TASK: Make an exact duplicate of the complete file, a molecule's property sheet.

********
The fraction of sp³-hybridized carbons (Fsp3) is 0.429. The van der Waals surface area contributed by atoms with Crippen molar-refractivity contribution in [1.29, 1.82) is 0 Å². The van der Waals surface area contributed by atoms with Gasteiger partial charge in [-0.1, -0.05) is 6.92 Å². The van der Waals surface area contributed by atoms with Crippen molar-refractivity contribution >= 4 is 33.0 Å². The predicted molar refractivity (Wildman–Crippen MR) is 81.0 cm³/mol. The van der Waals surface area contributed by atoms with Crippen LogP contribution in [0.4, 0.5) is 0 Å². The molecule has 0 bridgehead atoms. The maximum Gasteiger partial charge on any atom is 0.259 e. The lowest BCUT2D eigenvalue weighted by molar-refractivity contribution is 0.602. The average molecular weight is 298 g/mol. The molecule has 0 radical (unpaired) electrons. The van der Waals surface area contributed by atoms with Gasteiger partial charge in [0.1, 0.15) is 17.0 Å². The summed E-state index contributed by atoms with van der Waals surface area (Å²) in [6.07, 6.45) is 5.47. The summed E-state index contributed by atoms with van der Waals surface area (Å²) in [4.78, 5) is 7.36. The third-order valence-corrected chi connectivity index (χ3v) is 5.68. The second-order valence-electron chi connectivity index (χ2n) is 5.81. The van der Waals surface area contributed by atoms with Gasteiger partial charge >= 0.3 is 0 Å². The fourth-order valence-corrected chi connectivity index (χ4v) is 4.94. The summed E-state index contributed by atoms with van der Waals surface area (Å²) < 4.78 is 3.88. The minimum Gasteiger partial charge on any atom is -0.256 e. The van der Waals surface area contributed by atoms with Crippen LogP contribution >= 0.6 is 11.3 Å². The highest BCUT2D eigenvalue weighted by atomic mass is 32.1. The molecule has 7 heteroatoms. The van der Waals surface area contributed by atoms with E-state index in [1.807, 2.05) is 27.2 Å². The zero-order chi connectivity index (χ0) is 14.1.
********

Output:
The fraction of sp³-hybridized carbons (Fsp3) is 0.429. The van der Waals surface area contributed by atoms with Crippen molar-refractivity contribution in [1.29, 1.82) is 0 Å². The van der Waals surface area contributed by atoms with Gasteiger partial charge in [-0.1, -0.05) is 6.92 Å². The van der Waals surface area contributed by atoms with Crippen molar-refractivity contribution >= 4 is 33.0 Å². The predicted molar refractivity (Wildman–Crippen MR) is 81.0 cm³/mol. The van der Waals surface area contributed by atoms with Crippen LogP contribution in [0.4, 0.5) is 0 Å². The molecule has 0 bridgehead atoms. The maximum Gasteiger partial charge on any atom is 0.259 e. The lowest BCUT2D eigenvalue weighted by molar-refractivity contribution is 0.602. The average molecular weight is 298 g/mol. The molecule has 0 radical (unpaired) electrons. The van der Waals surface area contributed by atoms with Gasteiger partial charge in [0.1, 0.15) is 17.0 Å². The summed E-state index contributed by atoms with van der Waals surface area (Å²) in [6.07, 6.45) is 5.47. The summed E-state index contributed by atoms with van der Waals surface area (Å²) in [4.78, 5) is 7.36. The third-order valence-corrected chi connectivity index (χ3v) is 5.68. The second-order valence-electron chi connectivity index (χ2n) is 5.81. The van der Waals surface area contributed by atoms with Gasteiger partial charge >= 0.3 is 0 Å². The fourth-order valence-corrected chi connectivity index (χ4v) is 4.94. The summed E-state index contributed by atoms with van der Waals surface area (Å²) < 4.78 is 3.88. The minimum Gasteiger partial charge on any atom is -0.256 e. The van der Waals surface area contributed by atoms with Crippen LogP contribution >= 0.6 is 11.3 Å². The highest BCUT2D eigenvalue weighted by atomic mass is 32.1. The molecule has 7 heteroatoms. The van der Waals surface area contributed by atoms with E-state index in [1.807, 2.05) is 27.2 Å². The zero-order chi connectivity index (χ0) is 14.1.